Primary/baby teeth will fall out on their own when there are no abnormal conditions, but if an extraction becomes necessary before that time, it can create problems, because losing the tooth too soon can interrupt the natural growing process, and the removal of a single tooth can lead to problems with your child’s chewing ability, problems with the jaw joint, and shifting teeth that create problems when the permanent tooth is coming in, which can have a major impact on your child’s dental health.

Children are not always easy to treat, so it’s important that your child sees a pediatric dentist because this specialty requires two additional years of training that are focused on the growth and development of teeth, as well as training in ways to create an environment where children will be more comfortable dealing with the fear and anxiety that will almost certainly accompany the experience.  They have studied the impact dental treatment has on a child and understand how to put the child at ease.  Additionally, a pediatric dentist has the right-sized tools to work comfortably and effectively on a child, and will provide the best option for an excellent outcome.

The main goal of pediatric dentistry, like any dental practice, is to preserve the natural teeth and keep them as healthy as possible.  There are a few different reasons why a pediatric dentist will recommend an extraction:

  • Baby teeth that are growing improperly and may block permanent teeth from coming in properly.
  • A tooth is crowding other teeth.
  • Decay, gum disease, or some type of infection, when a root canal cannot save the tooth.
  • Accidents causing broken or cracked teeth that are beyond repair.
  • Wisdom teeth removal (part of pediatric dentistry), usually recommended for impacted teeth, when needed to prevent damage to adjacent teeth, bone, gum tissue, or nerves and blood vessels.

With any of these problems, if the primary tooth is already loose, extraction would likely be recommended. There is no reason to try to salvage a tooth that will be naturally lost very soon anyway.  If the problem is with your child’s permanent tooth, every effort will be made to save it.

If an extraction is needed, your child will be given anesthesia to keep them from feeling much of the pain, usually either nitrous oxide (laughing gas), or a numbing shot of a local anesthetic.  In some cases Conscious Sedation, given intravenous or orally, may be used to put the child in a profoundly relaxed state.  General anesthesia may be required for a child having six or more teeth removed, and for toddlers or special needs children.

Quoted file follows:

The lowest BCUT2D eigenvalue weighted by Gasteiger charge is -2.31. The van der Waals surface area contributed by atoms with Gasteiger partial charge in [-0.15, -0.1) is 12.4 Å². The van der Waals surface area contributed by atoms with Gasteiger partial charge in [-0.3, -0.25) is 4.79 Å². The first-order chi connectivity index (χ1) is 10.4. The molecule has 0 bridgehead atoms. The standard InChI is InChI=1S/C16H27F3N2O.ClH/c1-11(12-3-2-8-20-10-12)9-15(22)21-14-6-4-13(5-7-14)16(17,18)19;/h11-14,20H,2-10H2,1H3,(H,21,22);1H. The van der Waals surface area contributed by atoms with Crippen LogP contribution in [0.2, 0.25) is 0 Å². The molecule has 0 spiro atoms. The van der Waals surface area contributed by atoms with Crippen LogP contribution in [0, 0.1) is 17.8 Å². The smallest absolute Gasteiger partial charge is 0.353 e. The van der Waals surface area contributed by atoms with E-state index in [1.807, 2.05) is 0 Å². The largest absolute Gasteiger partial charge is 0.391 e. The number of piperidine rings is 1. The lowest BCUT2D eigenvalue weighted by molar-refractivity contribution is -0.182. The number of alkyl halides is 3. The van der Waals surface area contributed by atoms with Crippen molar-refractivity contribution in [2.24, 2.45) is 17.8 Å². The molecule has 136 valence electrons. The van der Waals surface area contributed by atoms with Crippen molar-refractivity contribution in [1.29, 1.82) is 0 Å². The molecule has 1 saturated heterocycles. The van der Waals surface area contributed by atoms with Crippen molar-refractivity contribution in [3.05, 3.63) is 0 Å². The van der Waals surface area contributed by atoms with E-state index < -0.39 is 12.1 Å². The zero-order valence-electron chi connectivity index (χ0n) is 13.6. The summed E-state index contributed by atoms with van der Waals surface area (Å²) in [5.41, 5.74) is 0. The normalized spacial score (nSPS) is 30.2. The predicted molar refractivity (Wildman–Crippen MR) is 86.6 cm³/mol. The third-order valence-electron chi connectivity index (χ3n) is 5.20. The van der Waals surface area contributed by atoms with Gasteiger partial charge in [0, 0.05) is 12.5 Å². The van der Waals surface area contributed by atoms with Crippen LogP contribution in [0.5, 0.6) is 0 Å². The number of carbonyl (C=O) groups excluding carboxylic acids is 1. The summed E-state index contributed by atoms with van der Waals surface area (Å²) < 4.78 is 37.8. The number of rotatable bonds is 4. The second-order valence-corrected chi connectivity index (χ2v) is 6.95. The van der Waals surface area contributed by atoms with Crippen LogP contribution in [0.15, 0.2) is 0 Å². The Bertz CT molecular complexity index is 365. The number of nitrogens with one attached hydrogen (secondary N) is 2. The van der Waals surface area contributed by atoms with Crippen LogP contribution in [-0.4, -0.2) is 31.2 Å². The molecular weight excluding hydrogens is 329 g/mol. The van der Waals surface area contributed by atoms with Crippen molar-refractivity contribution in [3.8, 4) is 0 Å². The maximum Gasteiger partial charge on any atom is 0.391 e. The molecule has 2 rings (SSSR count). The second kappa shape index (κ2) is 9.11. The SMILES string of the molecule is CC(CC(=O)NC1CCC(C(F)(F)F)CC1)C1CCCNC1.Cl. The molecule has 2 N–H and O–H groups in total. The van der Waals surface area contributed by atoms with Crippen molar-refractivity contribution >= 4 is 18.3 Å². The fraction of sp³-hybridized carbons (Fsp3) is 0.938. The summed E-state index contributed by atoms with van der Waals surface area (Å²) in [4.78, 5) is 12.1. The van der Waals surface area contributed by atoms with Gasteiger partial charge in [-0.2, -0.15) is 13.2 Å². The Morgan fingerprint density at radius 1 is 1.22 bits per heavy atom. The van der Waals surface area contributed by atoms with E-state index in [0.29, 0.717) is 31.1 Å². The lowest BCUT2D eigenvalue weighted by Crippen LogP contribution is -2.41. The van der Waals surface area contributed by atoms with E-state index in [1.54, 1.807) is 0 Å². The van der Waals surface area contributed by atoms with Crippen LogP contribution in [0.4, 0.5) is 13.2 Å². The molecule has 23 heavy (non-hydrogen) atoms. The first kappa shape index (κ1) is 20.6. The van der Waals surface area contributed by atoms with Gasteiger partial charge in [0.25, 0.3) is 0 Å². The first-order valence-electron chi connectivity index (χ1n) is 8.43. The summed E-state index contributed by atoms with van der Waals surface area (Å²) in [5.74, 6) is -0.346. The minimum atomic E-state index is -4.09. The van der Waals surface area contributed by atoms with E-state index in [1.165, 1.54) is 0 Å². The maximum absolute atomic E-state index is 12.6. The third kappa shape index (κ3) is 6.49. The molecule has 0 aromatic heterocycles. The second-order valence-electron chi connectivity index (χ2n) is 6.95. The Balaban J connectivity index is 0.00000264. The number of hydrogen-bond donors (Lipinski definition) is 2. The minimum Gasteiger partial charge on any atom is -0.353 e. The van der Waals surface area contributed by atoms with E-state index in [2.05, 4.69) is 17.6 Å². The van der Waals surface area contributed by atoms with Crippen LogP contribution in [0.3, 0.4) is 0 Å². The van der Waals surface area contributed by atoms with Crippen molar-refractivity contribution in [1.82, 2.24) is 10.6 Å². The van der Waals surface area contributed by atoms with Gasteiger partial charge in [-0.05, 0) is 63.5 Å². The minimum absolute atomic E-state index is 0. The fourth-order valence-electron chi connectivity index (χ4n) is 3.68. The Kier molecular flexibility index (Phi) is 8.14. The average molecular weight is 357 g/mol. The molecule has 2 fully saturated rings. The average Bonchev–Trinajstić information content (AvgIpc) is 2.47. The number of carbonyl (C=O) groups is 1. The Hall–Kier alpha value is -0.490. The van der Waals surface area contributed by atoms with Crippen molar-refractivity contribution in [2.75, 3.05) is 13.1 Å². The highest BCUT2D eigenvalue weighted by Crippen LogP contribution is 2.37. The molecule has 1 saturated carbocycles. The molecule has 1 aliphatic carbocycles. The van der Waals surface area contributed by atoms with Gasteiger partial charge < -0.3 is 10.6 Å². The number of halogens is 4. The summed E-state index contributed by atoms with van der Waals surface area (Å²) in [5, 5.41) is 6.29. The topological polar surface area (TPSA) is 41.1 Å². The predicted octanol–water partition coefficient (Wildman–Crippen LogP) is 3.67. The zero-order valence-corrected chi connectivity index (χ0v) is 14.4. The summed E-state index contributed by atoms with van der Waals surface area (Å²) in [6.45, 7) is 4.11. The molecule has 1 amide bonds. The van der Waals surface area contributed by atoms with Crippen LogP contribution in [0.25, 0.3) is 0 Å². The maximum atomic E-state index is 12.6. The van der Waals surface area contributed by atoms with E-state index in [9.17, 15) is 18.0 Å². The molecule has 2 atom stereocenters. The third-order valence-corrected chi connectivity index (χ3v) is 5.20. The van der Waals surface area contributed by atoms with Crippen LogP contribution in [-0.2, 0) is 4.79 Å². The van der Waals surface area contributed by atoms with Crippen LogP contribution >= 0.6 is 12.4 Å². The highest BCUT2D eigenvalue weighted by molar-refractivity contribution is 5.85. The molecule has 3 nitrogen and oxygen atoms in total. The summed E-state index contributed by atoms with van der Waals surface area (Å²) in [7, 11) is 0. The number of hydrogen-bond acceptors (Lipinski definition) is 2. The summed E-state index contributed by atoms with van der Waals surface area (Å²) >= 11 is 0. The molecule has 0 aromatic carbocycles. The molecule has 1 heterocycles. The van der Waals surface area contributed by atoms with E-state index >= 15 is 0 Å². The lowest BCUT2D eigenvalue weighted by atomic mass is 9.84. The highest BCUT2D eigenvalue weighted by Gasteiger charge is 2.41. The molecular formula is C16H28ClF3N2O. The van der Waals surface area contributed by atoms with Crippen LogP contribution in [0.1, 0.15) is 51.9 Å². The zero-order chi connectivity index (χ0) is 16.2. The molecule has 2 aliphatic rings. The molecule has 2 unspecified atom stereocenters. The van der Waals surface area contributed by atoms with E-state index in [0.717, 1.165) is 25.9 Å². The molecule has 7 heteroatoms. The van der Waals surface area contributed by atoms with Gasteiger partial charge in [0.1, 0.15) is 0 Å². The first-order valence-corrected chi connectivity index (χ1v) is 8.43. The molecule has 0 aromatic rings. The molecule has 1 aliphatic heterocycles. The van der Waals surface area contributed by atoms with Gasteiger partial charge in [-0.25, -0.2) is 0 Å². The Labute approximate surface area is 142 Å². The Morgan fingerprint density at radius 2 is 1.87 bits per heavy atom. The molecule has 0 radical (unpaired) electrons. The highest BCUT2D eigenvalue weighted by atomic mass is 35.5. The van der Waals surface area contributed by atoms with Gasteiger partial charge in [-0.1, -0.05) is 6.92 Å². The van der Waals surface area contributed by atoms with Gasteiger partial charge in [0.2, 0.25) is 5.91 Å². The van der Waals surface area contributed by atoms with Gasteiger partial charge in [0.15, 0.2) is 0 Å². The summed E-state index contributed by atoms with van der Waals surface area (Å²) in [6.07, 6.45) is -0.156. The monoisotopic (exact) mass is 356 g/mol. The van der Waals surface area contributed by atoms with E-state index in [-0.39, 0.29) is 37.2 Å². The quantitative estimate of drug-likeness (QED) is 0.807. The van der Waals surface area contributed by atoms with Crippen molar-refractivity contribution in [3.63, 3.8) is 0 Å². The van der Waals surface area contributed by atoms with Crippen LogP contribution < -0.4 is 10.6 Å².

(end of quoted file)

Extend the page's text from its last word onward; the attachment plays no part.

Extractions may be simple, when the tooth is visible and easy to remove with forceps, or it may be a more complex procedure requiring oral surgery, like an impacted tooth, where some gum tissue needs to be opened to reach the tooth.

After a tooth extraction, your child will have a piece of gauze to bite on until the bleeding stops and a blood clot forms.  The gauze should be changed every 20 minutes until the bleeding ceases.  The following trusted tips from pediatric dentists will keep your child healing happily:

  • Pain — Give your child an over-the-counter or prescribed medication to soothe soreness in their jaw.
  • Swelling — Place an ice pack on any swollen areas for about 20 minutes to decrease inflammation.
  • Diet — Serve only soft or liquid foods (cool or cold) for the 24 hours after the extraction.
  • Caution — Don’t let your child spit or drink from a straw — the force could dislodge their blood clot and cause a painful dry socket.
  • Oral Hygiene — Normal brushing and flossing is important, but with an extremely gentle touch, avoiding the area around the tooth extraction until it fully heals around the clot.
  • Call the dentist immediately if your child experiences fever, chills, great pain, or severe swelling.

When it is your child, concern can go into overdrive. One of the best things you can do for your child before any dental procedure is to make the conscious decision to never scare them about losing teeth or going to the dentist.  Staying calm yourself and having an optimistic attitude about pediatric dentistry can keep your child from experiencing anxiety.

<strong>If you are interested in extractions(tooth removal) in Costa Rica, fill out the “Find a Dentist” form on this page.  One of our patient advocates will reply to your needs.</strong>